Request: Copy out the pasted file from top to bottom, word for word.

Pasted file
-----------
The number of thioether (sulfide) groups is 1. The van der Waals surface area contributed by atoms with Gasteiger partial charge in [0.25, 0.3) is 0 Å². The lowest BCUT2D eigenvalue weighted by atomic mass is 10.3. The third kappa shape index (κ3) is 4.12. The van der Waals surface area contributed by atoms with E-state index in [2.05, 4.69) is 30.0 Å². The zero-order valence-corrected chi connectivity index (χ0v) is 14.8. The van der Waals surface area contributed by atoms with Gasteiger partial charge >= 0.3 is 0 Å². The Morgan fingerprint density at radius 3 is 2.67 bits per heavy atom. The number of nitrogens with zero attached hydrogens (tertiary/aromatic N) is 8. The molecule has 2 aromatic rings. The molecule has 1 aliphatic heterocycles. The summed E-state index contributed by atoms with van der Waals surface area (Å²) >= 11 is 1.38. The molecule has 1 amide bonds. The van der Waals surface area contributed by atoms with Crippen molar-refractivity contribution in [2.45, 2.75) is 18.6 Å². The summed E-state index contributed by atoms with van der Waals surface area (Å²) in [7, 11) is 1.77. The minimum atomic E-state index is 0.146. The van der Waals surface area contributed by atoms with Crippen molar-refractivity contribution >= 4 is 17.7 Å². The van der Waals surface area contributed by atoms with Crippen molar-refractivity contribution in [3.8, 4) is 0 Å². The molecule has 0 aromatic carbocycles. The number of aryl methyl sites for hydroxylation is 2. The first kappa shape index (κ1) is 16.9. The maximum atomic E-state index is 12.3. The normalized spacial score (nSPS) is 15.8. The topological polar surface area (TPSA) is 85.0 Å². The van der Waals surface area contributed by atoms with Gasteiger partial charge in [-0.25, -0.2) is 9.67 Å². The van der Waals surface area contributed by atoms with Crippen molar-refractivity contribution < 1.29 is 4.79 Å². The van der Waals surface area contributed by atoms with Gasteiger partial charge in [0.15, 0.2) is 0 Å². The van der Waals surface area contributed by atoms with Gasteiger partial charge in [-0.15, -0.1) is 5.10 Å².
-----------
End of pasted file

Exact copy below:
The number of thioether (sulfide) groups is 1. The van der Waals surface area contributed by atoms with Gasteiger partial charge in [0.25, 0.3) is 0 Å². The lowest BCUT2D eigenvalue weighted by atomic mass is 10.3. The third kappa shape index (κ3) is 4.12. The van der Waals surface area contributed by atoms with E-state index in [2.05, 4.69) is 30.0 Å². The zero-order valence-corrected chi connectivity index (χ0v) is 14.8. The van der Waals surface area contributed by atoms with Gasteiger partial charge >= 0.3 is 0 Å². The Morgan fingerprint density at radius 3 is 2.67 bits per heavy atom. The number of nitrogens with zero attached hydrogens (tertiary/aromatic N) is 8. The molecule has 2 aromatic rings. The molecule has 1 aliphatic heterocycles. The summed E-state index contributed by atoms with van der Waals surface area (Å²) >= 11 is 1.38. The molecule has 1 amide bonds. The van der Waals surface area contributed by atoms with Crippen molar-refractivity contribution in [2.45, 2.75) is 18.6 Å². The summed E-state index contributed by atoms with van der Waals surface area (Å²) in [7, 11) is 1.77. The minimum atomic E-state index is 0.146. The van der Waals surface area contributed by atoms with Crippen molar-refractivity contribution >= 4 is 17.7 Å². The van der Waals surface area contributed by atoms with Crippen molar-refractivity contribution in [3.8, 4) is 0 Å². The molecule has 0 aromatic carbocycles. The number of aryl methyl sites for hydroxylation is 2. The first kappa shape index (κ1) is 16.9. The maximum atomic E-state index is 12.3. The normalized spacial score (nSPS) is 15.8. The topological polar surface area (TPSA) is 85.0 Å². The van der Waals surface area contributed by atoms with Gasteiger partial charge in [-0.25, -0.2) is 9.67 Å². The van der Waals surface area contributed by atoms with Crippen molar-refractivity contribution < 1.29 is 4.79 Å². The van der Waals surface area contributed by atoms with Gasteiger partial charge in [0.15, 0.2) is 0 Å². The van der Waals surface area contributed by atoms with Gasteiger partial charge in [-0.15, -0.1) is 5.10 Å².